Friday, August 31, 2018
Insights From Epictetus' Manual for Living and Richard Bach's Illusions
I have also made a determined effort to seek counsel, wisdom and comfort from brief yet meaningful books on days that I know will be challenging emotionally, mentally and/or physically (for example, long travel days involving my parenting time with my daughter Rachel). Last month, I read Epictetus’ Manual for Living on one such day (the specific edition is Sharon Lebell's "new interpretation" published by HarperCollins in 1994). Yesterday, I read Richard Bach’s Illusions. Both books have been in my collection for at least 20 years, yet I had never read either one before.
I wonder how my life would be different had I spent less time/effort buying books and more time/effort reading them, but that would have required me obtaining the realization that it is not possible to read EVERYTHING, which would have been a psychologically uncomfortable admission of defeat (or perceived defeat) that was inconceivable for me to make; only by reframing the issue more realistically (I can't read everything, so I better focus on reading that which is most significant/meaningful) was I able to achieve a more productive outlook. I do not completely regret my earlier mentality, as it is a worthy goal to try to gain as much knowledge as possible; I recall a reviewer noting that Norman Mailer's goal was to be the greatest novelist ever and, whether or not one believes that he achieved that distinction, it was a meaningful goal and he produced works of lasting value while pursuing that bold quest.
The Manual for Living contains several gems that resonate with me. Here are a few:
1) "Happiness and freedom begin with a clear understanding of one principle: some things are within our control, and some things are not."
2) "From now on practice saying to everything that appears unpleasant: 'You are just an appearance and by no means what you appear to be.'" Epictetus then advises classifying the appearance as either something that one can control or something that one cannot control, and if one cannot control it then one should train oneself not to worry about it.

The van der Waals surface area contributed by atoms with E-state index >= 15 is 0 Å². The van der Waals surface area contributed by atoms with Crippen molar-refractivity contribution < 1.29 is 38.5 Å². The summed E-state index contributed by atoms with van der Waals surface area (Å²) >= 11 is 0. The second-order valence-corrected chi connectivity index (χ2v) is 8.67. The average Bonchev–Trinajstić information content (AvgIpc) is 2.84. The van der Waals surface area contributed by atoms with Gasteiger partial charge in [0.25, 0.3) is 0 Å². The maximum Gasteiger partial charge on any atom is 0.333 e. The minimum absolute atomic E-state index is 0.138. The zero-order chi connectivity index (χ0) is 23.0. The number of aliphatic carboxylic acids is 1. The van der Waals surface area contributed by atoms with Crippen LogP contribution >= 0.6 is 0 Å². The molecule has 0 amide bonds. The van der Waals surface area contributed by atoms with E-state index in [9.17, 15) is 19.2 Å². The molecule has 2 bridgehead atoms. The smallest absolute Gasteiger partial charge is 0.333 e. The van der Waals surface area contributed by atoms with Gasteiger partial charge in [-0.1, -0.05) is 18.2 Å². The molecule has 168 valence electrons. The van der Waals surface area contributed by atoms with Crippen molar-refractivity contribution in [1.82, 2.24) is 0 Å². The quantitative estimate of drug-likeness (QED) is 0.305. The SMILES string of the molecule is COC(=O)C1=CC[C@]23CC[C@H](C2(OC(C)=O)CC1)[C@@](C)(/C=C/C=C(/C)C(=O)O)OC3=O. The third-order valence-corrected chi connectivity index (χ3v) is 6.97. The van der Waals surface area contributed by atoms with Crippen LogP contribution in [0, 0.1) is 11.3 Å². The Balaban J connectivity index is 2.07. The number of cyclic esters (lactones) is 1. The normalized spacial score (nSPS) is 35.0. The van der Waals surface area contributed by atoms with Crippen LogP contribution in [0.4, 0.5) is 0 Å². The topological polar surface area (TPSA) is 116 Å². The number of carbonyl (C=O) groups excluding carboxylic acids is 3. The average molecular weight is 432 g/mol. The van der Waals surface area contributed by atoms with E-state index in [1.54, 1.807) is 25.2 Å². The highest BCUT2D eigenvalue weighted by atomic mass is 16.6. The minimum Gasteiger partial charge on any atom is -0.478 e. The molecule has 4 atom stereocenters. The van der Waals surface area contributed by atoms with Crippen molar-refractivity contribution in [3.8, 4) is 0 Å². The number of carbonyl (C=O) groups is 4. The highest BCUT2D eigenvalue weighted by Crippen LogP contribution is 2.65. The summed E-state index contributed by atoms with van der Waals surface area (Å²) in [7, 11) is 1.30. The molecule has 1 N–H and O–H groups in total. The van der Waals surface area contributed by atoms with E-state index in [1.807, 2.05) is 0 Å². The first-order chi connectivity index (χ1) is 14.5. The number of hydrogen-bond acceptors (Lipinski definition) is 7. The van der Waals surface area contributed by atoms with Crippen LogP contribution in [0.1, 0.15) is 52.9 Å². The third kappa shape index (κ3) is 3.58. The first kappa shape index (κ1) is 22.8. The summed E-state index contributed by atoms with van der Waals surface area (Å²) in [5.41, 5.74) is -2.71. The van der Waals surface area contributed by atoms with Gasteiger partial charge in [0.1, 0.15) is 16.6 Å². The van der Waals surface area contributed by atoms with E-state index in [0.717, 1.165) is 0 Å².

3) "Regardless of what others profess, they may not truly live by spiritual values. Be careful whom you associate with. It is human to imitate the habits of those with whom we interact. We inadvertently adopt their interests, their opinions, their values, and their habit of interpreting events. Though many people mean well, they can just the same have a deleterious influence on you because they are undisciplined about what is worthy and what isn't. Just because some people are nice to you doesn't mean you should spend time with them."
Three concepts from Illusions grabbed me:
1) "Like attracts like. Just be who you are, calm and clear and bright. Automatically, as we shine who we are, asking ourselves every minute is this what I really want to do, doing it only when we answer yes, automatically that turns away those who have nothing to learn from who we are and attracts those who do, and from whom we have to learn, as well."
2) "The mark of your ignorance is the depth of your belief in injustice and tragedy. What the caterpillar calls the end of the world, the master calls a butterfly."
3) "Only a few people are interested in what you have to say, but that's all right. You don't tell the quality of a master by the size of his crowds..."